I had read ‘Kabuliwallah’, Rabindranath Tagore’s poignant story of a wandering Pathan trader, as part of my school curricula. Funnily, I had not read it in the original Bengali which is my mother tongue, but in Hindi, the story being a chapter in my Hindi Literature course book. But that had not mattered at all, because simply written and easy to absorb, ‘Kabuliwallah’ was one chapter that we were all happy to take exam questions on. And exams questions were what mattered in those days, especially with respect to Hindi and specifically Hindi grammar ( a subject which with it dangerous habit of assigning gender to non living things like tables and chairs, remains a mystery to me till this day)
I have always been fond of reading and in those days I would make it a point to read up both my English and Hindi literature books even before the school reopened for the new session. I would read them, not as chapters to keep ahead of my classmates but as story books, simply for the pure joy of reading. And so I had read ‘Kabuliwallah’ too, long before our Hindi teacher took it up as course material. I had been moved by the bond of affection that blossomed between the ‘Kabuliwallah’, an Afghan dry fruits seller presumably from Kabul and the little girl called Minnie. Aided by Tagore’s vivid narrative, I would picture in my child’s mind the large Afghan dressed in his typical Pathani suit, his broken Hindi coloured with his native Pashto, chatting with the cocky little kid over handfuls of kishmish and kaju. And when, at the end of the story, the now grown up Minnie is unable to recognise and acknowledge her old friend, I would actually feel miffed with the girl and indignantly question as to how one could forget so easily.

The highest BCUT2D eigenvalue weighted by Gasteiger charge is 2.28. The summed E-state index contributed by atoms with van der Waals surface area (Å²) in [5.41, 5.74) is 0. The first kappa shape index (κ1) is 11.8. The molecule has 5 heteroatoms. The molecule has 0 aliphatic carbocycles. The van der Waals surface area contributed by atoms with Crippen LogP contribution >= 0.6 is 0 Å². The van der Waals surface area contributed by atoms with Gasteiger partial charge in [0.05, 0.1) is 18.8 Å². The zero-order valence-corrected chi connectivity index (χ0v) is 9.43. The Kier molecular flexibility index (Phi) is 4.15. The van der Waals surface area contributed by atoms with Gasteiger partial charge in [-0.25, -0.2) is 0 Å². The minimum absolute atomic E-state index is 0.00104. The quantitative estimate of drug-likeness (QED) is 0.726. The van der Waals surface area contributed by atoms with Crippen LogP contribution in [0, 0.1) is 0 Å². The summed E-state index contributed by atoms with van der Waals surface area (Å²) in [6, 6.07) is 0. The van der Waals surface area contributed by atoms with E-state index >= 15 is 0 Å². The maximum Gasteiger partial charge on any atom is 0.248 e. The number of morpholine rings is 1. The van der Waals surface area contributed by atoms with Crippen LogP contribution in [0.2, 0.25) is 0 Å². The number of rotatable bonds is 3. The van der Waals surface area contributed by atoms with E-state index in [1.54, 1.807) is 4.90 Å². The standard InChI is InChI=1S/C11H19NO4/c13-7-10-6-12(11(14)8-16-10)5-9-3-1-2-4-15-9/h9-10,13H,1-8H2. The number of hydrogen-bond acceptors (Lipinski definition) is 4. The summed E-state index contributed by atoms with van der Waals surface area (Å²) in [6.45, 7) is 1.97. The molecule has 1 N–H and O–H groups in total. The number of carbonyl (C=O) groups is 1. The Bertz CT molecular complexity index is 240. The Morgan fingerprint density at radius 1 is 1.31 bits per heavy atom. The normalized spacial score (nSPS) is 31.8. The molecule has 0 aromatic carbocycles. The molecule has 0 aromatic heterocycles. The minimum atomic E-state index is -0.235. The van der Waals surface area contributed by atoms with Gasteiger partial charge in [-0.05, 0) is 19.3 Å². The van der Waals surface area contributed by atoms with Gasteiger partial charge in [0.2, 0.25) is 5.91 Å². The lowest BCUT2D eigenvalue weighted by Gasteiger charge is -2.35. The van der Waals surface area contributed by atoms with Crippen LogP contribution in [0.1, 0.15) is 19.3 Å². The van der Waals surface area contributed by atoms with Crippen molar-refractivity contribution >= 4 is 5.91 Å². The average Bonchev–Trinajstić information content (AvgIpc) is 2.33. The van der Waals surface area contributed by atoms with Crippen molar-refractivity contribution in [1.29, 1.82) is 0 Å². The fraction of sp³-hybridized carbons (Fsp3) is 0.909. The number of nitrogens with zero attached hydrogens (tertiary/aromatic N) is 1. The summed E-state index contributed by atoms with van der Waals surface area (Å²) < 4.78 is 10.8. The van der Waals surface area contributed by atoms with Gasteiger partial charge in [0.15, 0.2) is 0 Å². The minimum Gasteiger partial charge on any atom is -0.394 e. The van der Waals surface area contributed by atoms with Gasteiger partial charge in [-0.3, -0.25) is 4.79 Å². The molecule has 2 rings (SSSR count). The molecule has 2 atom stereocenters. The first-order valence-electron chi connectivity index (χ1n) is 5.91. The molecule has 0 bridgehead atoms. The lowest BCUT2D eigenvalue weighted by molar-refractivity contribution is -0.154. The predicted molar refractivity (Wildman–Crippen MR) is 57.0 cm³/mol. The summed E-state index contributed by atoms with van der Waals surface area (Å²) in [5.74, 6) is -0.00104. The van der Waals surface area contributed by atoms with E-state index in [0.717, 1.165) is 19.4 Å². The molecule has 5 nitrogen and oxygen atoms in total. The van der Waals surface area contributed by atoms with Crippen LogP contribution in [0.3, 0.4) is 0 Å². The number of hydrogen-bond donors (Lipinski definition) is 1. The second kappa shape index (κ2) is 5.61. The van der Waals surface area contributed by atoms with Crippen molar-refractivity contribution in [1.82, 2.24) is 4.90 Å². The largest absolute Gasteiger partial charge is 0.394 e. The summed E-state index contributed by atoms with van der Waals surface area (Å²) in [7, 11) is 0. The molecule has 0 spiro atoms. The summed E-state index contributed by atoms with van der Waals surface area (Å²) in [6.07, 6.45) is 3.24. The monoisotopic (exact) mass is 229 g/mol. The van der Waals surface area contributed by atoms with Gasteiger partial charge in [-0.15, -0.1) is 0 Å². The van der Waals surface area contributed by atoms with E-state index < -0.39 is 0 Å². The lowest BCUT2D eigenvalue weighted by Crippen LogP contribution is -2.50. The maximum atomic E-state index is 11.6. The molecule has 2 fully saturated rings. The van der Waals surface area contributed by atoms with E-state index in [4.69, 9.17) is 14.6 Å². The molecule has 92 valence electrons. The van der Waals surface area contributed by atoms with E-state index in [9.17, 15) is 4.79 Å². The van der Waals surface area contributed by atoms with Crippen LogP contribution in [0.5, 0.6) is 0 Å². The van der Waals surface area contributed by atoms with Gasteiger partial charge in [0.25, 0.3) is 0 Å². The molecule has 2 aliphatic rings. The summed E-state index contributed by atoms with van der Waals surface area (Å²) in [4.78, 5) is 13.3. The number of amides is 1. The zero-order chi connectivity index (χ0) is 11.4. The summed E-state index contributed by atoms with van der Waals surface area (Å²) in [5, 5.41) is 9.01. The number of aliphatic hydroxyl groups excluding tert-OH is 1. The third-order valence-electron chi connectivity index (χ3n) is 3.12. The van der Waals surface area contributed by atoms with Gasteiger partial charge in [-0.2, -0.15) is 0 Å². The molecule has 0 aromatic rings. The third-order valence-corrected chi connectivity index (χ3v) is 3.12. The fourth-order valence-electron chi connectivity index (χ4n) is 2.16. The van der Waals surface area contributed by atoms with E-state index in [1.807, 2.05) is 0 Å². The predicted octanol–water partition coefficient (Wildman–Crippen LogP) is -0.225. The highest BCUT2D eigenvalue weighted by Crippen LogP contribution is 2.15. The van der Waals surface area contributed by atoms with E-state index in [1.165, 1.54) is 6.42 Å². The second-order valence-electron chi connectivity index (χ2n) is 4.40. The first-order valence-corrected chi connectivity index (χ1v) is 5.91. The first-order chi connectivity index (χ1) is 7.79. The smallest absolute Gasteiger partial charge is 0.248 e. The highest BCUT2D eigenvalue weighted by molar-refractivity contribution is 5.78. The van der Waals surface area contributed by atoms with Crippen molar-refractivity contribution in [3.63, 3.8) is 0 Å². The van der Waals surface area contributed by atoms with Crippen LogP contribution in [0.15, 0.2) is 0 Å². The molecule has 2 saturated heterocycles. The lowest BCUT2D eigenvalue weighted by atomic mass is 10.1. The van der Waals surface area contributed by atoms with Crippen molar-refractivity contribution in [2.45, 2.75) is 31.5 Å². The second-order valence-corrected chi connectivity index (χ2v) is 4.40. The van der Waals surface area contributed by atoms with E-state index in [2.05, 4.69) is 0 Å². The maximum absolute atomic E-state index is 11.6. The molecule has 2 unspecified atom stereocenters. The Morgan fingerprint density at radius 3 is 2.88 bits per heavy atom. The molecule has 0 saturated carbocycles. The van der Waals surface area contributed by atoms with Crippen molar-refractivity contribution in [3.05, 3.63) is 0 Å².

And to this day, I have always pictured an Afghan in my mind as this giant with the gentle heart, the ‘Kabuliwallah’ who carries in his jhola an imprint of his child’s palm and for their smiles, bribes little kids with fistfuls of kaju, kishmish, akhrot and khubani .......
“On 16 December 2014, 9 gunmen conducted a terrorist attack on the Army Public School in the northwestern Pakistani city of Peshawar. The militants entered the school and opened fire on school staff and children, killing 145 people, including 132 schoolchildren, ranging between eight and eighteen years of age. Two of the gunmen were Afghani.”Can you tell me where the Kabuliwallahs have all gone ?